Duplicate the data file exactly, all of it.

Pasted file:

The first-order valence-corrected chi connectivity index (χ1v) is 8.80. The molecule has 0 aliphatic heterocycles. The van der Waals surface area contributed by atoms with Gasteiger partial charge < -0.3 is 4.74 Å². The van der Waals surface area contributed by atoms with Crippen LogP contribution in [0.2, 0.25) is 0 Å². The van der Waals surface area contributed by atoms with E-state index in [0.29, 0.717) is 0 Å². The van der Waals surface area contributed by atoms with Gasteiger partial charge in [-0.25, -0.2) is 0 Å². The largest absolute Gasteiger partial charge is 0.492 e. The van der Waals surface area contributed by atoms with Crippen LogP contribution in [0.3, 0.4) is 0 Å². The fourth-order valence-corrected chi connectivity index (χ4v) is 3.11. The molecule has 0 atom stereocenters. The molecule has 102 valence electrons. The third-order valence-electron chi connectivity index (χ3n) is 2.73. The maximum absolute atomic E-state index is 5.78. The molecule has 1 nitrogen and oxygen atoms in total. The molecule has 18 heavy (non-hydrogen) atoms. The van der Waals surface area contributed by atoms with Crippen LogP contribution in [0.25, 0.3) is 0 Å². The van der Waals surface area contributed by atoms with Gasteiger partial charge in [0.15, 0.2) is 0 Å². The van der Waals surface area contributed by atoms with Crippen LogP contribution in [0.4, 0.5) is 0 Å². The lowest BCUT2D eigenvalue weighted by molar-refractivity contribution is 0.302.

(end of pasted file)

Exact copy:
The first-order valence-corrected chi connectivity index (χ1v) is 8.80. The molecule has 0 aliphatic heterocycles. The van der Waals surface area contributed by atoms with Gasteiger partial charge < -0.3 is 4.74 Å². The van der Waals surface area contributed by atoms with Crippen LogP contribution in [0.2, 0.25) is 0 Å². The van der Waals surface area contributed by atoms with E-state index in [0.29, 0.717) is 0 Å². The van der Waals surface area contributed by atoms with Gasteiger partial charge in [-0.25, -0.2) is 0 Å². The largest absolute Gasteiger partial charge is 0.492 e. The van der Waals surface area contributed by atoms with Crippen LogP contribution in [0.3, 0.4) is 0 Å². The fourth-order valence-corrected chi connectivity index (χ4v) is 3.11. The molecule has 0 atom stereocenters. The molecule has 102 valence electrons. The third-order valence-electron chi connectivity index (χ3n) is 2.73. The maximum absolute atomic E-state index is 5.78. The molecule has 1 nitrogen and oxygen atoms in total. The molecule has 18 heavy (non-hydrogen) atoms. The van der Waals surface area contributed by atoms with Crippen LogP contribution in [0.25, 0.3) is 0 Å². The van der Waals surface area contributed by atoms with Gasteiger partial charge in [0.15, 0.2) is 0 Å². The van der Waals surface area contributed by atoms with Crippen LogP contribution in [0.4, 0.5) is 0 Å². The lowest BCUT2D eigenvalue weighted by molar-refractivity contribution is 0.302.